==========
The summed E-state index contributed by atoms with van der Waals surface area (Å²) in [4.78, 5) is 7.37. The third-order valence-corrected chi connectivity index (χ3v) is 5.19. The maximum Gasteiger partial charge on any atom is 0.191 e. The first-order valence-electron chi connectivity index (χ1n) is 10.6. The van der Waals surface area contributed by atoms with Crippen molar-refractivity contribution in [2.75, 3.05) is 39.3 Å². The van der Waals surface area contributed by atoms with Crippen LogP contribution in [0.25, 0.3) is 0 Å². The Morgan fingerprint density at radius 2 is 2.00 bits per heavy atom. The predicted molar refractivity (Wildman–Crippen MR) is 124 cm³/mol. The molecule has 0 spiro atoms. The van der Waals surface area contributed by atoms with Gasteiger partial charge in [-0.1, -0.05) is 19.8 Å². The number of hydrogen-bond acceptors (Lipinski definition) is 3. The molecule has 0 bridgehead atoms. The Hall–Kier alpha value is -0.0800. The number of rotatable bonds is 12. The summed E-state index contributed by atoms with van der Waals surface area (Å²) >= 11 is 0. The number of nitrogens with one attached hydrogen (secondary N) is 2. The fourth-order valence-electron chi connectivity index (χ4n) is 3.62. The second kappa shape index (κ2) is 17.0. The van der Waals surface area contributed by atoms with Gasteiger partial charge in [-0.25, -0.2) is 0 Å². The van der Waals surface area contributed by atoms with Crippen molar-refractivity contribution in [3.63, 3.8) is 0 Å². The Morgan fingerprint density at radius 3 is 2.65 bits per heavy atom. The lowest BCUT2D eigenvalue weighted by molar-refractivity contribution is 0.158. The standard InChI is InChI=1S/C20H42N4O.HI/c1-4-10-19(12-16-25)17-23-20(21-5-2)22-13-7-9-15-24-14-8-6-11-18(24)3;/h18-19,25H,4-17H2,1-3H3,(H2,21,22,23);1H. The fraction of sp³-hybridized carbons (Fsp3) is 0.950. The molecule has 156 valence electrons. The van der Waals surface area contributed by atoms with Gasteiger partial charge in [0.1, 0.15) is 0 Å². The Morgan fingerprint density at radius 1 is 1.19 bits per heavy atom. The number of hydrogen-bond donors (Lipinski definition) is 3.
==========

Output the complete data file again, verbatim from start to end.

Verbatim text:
The summed E-state index contributed by atoms with van der Waals surface area (Å²) in [4.78, 5) is 7.37. The third-order valence-corrected chi connectivity index (χ3v) is 5.19. The maximum Gasteiger partial charge on any atom is 0.191 e. The first-order valence-electron chi connectivity index (χ1n) is 10.6. The van der Waals surface area contributed by atoms with Crippen molar-refractivity contribution in [2.75, 3.05) is 39.3 Å². The van der Waals surface area contributed by atoms with Crippen LogP contribution in [0.25, 0.3) is 0 Å². The Morgan fingerprint density at radius 2 is 2.00 bits per heavy atom. The predicted molar refractivity (Wildman–Crippen MR) is 124 cm³/mol. The molecule has 0 spiro atoms. The van der Waals surface area contributed by atoms with Gasteiger partial charge in [-0.1, -0.05) is 19.8 Å². The number of hydrogen-bond acceptors (Lipinski definition) is 3. The molecule has 0 bridgehead atoms. The Hall–Kier alpha value is -0.0800. The number of rotatable bonds is 12. The summed E-state index contributed by atoms with van der Waals surface area (Å²) >= 11 is 0. The number of nitrogens with one attached hydrogen (secondary N) is 2. The fourth-order valence-electron chi connectivity index (χ4n) is 3.62. The second kappa shape index (κ2) is 17.0. The van der Waals surface area contributed by atoms with Gasteiger partial charge in [-0.25, -0.2) is 0 Å². The van der Waals surface area contributed by atoms with Crippen molar-refractivity contribution in [3.63, 3.8) is 0 Å². The Morgan fingerprint density at radius 3 is 2.65 bits per heavy atom. The lowest BCUT2D eigenvalue weighted by molar-refractivity contribution is 0.158. The standard InChI is InChI=1S/C20H42N4O.HI/c1-4-10-19(12-16-25)17-23-20(21-5-2)22-13-7-9-15-24-14-8-6-11-18(24)3;/h18-19,25H,4-17H2,1-3H3,(H2,21,22,23);1H. The fraction of sp³-hybridized carbons (Fsp3) is 0.950. The molecule has 156 valence electrons. The van der Waals surface area contributed by atoms with Gasteiger partial charge in [0.1, 0.15) is 0 Å². The Morgan fingerprint density at radius 1 is 1.19 bits per heavy atom. The number of hydrogen-bond donors (Lipinski definition) is 3.